Keeping voters in the dark

     Senator Anthony Williams and Jim Kenney (Emma Lee/WHYY)

    Senator Anthony Williams and Jim Kenney (Emma Lee/WHYY)

    There’s an un-solved mystery in the Philadelphia mayor’s race: who’s paying for the $2.5 million worth of TV ads promoting the candidacies of Anthony Hardy Williams and Jim Kenney?

    We know the names of the committees making and placing the ads, but under current reporting requirements, they don’t have to reveal any of their donors for the year until May 8th, just eleven days before the primary election.

    We know the names of three wealthy donors to American Cities, the pro- Williams group, because one of the three talked publicly about it. But there could be other contributors (I was told when it was formed the group was a “bipartisan, nationwide organization empowering citizens to have a stronger voice in municipal elections”).

    And we don’t know whether or to what extent the city’s biggest-spending labor union, Electricians’ Local 98, is funding the Super PAC called Building a Better Pa that’s running ads for Kenney.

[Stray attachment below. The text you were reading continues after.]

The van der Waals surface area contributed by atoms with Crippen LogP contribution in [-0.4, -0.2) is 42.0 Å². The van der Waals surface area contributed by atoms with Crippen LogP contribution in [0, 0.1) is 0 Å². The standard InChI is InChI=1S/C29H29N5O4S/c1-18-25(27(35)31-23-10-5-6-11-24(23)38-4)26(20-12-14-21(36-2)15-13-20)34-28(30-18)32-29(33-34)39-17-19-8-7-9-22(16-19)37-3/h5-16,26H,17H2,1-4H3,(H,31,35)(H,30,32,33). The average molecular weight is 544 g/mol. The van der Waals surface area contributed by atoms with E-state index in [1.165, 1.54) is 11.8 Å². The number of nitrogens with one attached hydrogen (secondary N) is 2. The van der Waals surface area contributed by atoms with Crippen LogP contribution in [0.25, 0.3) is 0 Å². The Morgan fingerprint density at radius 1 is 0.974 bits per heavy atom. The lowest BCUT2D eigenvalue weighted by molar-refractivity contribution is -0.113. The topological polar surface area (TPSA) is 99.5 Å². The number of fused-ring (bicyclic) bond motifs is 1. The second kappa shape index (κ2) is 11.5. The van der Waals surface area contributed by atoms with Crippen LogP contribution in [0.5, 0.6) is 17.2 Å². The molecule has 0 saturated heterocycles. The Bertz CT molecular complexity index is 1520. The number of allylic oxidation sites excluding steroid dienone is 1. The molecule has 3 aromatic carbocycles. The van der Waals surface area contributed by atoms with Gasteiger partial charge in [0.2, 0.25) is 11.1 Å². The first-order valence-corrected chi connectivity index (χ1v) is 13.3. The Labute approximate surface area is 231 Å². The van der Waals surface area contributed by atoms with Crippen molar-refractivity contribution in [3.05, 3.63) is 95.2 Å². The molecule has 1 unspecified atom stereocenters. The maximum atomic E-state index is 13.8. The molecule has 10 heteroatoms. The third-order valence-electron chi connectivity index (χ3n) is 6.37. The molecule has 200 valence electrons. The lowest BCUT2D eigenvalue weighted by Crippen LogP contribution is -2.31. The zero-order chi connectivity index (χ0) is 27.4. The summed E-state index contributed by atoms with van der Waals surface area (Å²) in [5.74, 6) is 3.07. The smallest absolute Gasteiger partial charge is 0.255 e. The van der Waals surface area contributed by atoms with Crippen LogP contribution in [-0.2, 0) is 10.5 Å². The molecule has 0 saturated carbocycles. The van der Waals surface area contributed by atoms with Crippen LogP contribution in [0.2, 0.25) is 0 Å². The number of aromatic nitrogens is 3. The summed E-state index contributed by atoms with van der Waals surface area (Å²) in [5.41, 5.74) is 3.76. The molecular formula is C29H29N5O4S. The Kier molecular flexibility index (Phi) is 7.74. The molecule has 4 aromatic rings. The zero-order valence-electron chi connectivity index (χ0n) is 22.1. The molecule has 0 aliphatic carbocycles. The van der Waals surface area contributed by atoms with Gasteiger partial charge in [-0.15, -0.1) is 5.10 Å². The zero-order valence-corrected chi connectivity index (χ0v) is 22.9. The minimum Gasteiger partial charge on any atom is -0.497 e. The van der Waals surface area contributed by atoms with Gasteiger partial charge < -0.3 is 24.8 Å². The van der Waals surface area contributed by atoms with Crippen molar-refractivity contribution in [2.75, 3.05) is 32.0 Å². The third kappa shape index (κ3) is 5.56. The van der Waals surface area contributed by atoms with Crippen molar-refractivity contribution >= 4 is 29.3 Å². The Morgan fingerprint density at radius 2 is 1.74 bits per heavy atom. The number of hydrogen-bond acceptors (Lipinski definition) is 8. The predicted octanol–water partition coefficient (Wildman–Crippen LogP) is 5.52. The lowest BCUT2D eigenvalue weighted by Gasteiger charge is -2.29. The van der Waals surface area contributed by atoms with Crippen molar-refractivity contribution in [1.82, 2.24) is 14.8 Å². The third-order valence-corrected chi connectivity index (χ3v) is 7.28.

We won’t know any of this stuff until May 8th, because that’s the requirement in the state election code, both for independent groups and candidates themselves.

    But Wednesday, the city Ethics Board voted to recommend that City Council change the rules, so that in Philadelphia elections, candidates and other committees spending money to affect your votes have to reveal their donors and their spending earlier, and often.

    Under their proposal, candidates and committees would have to file a complete campaign finance report six weeks before the election, and then again every two weeks until election day.

    Makes sense to me.

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